Panic by Lauren Oliver
Published on March 4, 2014 by Harper Collins
Panic began as so many things do in Carp, a dead-end town of 12,000 people in the middle of nowhere: because it was summer, and there was nothing else to do.Heather never thought she would compete in Panic, a legendary game played by graduating seniors, where the stakes are high and the payoff is even higher. She’d never thought of herself as fearless, the kind of person who would fight to stand out. But when she finds something, and someone, to fight for, she will discover that she is braver than she ever thought.Dodge has never been afraid of Panic. His secret will fuel him, and get him all the way through the game, he’s sure of it. But what he doesn't know is that he’s not the only one with a secret. Everyone has something to play for.For Heather and Dodge, the game will bring new alliances, unexpected revelations, and the possibility of first love for each of them—and the knowledge that sometimes the very things we fear are those we need the most.
Panic by Lauren Oliver centers around Heather and Dodge, two graduated high school seniors, from a remote and shanty town called Carp. Over the summer, both enroll in an annual competition — PANIC, which has the very effect that its name implies. Each of the players are faced with a series of tests, as their fears are played on and used to weed out those who want the jackpot, from those who need it.
And for what? A jackpot of 67K.
I, for one, loved the survival-of-the-fittest // every-man-for-themselves concept that came along with competition; it highlighted certain qualities in the characters that made them stand out from the other participants. Heather, for example, was a character that really grew on me. Her laid-back nature, and willingness to go above and beyond to achieve the lifestyle she'd promised her little sister they would have in spite of their fractured family, really warmed my heart. Another aspect of Panic that I loved, was the male protagonist, Dodge. Oliver does an amazing job crafting his strong personality: through his journey for revenge, to growing closer to Heather and her friends, and accepting the fact that the reason he started the competition wasn't the same reason he finished it.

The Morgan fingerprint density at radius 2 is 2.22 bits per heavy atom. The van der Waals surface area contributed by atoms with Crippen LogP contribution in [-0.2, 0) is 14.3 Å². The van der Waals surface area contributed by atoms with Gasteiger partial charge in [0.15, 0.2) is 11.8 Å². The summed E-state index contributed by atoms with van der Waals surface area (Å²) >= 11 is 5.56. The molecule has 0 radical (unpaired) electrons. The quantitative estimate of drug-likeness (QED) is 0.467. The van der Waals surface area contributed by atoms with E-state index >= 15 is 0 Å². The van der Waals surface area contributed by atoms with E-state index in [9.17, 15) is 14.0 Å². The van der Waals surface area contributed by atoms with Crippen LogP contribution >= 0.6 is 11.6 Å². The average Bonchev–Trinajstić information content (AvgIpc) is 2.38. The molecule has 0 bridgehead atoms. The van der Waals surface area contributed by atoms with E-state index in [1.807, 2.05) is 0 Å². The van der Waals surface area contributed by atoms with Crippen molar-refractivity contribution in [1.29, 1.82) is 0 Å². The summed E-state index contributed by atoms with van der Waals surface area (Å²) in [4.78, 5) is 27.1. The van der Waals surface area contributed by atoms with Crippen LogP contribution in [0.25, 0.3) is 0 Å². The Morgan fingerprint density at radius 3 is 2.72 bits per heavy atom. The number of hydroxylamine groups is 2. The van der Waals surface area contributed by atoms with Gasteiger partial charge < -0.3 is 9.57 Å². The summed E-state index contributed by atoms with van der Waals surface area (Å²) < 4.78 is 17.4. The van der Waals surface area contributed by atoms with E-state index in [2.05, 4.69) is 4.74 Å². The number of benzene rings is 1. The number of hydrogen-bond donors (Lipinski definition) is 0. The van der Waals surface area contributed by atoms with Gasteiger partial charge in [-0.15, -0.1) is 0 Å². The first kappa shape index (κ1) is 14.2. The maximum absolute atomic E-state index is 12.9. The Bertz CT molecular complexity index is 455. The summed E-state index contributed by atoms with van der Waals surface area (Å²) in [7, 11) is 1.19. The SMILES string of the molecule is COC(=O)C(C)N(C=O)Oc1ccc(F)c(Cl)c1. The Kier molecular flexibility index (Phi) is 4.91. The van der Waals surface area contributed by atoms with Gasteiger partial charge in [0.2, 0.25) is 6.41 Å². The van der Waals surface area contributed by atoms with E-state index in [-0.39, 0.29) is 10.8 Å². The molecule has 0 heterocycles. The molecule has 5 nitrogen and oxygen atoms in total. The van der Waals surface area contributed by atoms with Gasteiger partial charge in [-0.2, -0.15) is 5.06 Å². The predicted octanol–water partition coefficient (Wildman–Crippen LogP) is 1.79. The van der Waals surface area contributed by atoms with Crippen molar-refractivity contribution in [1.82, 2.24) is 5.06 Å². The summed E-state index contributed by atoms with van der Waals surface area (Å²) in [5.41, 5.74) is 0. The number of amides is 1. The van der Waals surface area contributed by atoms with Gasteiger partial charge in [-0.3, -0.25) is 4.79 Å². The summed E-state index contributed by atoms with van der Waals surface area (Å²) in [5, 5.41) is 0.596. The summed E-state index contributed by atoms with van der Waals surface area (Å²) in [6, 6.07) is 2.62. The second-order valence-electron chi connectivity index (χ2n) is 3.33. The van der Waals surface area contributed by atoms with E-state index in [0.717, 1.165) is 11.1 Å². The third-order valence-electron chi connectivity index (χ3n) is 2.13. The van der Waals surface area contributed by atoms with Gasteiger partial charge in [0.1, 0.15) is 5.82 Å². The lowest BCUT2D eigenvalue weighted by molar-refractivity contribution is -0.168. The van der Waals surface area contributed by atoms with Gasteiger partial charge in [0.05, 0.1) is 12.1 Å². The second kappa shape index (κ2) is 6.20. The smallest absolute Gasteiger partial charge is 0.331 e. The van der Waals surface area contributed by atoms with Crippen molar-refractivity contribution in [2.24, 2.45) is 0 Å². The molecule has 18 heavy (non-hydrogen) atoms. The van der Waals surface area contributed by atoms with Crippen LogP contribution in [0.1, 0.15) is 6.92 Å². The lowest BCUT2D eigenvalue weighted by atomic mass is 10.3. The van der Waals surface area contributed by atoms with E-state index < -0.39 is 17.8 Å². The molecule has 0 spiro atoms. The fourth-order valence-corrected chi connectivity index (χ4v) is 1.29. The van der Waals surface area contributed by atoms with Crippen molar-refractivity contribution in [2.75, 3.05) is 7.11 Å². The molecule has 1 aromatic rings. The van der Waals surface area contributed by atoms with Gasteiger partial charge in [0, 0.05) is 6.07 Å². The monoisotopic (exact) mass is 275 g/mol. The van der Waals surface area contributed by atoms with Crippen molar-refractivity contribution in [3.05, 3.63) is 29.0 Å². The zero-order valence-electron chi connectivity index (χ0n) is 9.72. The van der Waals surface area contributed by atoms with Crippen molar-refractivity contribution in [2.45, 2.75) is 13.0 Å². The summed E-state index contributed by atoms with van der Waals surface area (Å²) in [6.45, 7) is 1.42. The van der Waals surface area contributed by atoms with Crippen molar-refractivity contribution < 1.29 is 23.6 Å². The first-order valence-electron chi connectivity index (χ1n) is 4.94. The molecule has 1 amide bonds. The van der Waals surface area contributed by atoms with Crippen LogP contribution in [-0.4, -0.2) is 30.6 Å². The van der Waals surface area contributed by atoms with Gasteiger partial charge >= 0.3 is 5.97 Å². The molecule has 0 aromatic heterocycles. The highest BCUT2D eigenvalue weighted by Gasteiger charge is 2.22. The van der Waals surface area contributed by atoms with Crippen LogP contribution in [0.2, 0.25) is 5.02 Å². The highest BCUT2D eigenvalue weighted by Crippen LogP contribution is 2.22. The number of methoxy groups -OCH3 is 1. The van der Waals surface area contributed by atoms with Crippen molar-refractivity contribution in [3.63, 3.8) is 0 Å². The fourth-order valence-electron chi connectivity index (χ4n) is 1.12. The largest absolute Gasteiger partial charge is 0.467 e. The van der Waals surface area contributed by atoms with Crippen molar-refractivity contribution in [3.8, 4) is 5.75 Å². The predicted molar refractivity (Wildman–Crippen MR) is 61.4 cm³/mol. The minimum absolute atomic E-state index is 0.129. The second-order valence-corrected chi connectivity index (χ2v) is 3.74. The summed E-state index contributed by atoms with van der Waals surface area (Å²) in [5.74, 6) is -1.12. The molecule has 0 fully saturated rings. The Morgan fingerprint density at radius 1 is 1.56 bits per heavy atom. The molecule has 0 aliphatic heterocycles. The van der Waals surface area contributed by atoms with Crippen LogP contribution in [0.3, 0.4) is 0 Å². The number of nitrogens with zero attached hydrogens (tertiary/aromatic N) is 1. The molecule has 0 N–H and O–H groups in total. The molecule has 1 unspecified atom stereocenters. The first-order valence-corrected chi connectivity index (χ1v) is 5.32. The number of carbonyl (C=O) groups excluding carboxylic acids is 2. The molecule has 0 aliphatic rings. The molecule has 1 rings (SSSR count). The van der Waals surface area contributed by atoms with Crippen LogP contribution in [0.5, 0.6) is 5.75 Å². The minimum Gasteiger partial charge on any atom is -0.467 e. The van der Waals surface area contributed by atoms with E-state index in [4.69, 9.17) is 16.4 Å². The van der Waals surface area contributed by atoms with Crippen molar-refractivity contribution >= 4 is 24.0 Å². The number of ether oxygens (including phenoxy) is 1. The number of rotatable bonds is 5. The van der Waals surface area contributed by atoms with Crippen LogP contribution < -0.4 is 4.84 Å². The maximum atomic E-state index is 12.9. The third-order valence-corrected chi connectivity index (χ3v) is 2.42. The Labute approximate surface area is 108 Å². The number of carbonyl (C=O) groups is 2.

First and foremost, was the ending. The weird everything-worked-out-when-it-really-shouldn't-have ending. Now, don't get me wrong — I love a happy ending, but when I have to flip back several pages and make sure I didn't miss a whole chapter between what I assumed was supposed to be the climax of the novel, and the seemingly well-crafted epilogue, then there's a problem. A very big problem. I even went as far, as making sure that it wasn't a series. WHY? Because something was missing. The ending was not sufficient, frankly it was disappointing and somewhat unrealistic.
And then there was the foreshadowing. It occurred around the third-to-last chapter and it irritated me to no end. I was able to predict the ending before it happened, as there weren't many other outcomes that would've resulted from the dilemma that Heather and Dodge had found themselves in. It wasn't the foreshadowing so much that irked me, it was the predictability of it all. I found that I had to trudge through the last three chapters, almost waiting and expecting for everything to fall into place. Like the perfect happy ending, that didn't actually make me "happy".
Something about Panic just didn't do it for me. I think it was the very fact that I went into the novel expecting it to be of equal of better quality than Oliver's Delirium series. I've mentioned in previous posts about Lauren Oliver, that I would read any novel she wrote as long as her name was titled on it. After reading Panic, however, I'm not so sure about that.
Nobody believed that Panic would stop, of course.The game must go on.The game always went on.
—Panic by Lauren Oliver